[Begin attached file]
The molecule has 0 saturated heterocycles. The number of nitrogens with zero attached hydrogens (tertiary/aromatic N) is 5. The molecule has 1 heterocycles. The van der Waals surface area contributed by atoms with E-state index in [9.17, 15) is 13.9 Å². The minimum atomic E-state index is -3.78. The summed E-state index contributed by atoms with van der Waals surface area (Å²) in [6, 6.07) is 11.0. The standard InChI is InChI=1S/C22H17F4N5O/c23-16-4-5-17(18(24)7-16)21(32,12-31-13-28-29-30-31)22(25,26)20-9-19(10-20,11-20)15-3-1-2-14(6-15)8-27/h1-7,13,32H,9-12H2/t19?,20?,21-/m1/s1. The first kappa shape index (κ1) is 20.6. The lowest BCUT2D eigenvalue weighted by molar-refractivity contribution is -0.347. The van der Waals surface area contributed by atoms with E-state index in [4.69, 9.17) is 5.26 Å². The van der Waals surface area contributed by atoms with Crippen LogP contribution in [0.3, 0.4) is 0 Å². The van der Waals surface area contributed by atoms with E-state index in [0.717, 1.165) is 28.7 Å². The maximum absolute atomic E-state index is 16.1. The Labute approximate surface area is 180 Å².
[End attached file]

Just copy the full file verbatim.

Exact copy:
The molecule has 0 saturated heterocycles. The number of nitrogens with zero attached hydrogens (tertiary/aromatic N) is 5. The molecule has 1 heterocycles. The van der Waals surface area contributed by atoms with E-state index in [9.17, 15) is 13.9 Å². The minimum atomic E-state index is -3.78. The summed E-state index contributed by atoms with van der Waals surface area (Å²) in [6, 6.07) is 11.0. The standard InChI is InChI=1S/C22H17F4N5O/c23-16-4-5-17(18(24)7-16)21(32,12-31-13-28-29-30-31)22(25,26)20-9-19(10-20,11-20)15-3-1-2-14(6-15)8-27/h1-7,13,32H,9-12H2/t19?,20?,21-/m1/s1. The first kappa shape index (κ1) is 20.6. The lowest BCUT2D eigenvalue weighted by molar-refractivity contribution is -0.347. The van der Waals surface area contributed by atoms with E-state index in [4.69, 9.17) is 5.26 Å². The van der Waals surface area contributed by atoms with Crippen LogP contribution in [0.3, 0.4) is 0 Å². The van der Waals surface area contributed by atoms with E-state index in [0.717, 1.165) is 28.7 Å². The maximum absolute atomic E-state index is 16.1. The Labute approximate surface area is 180 Å².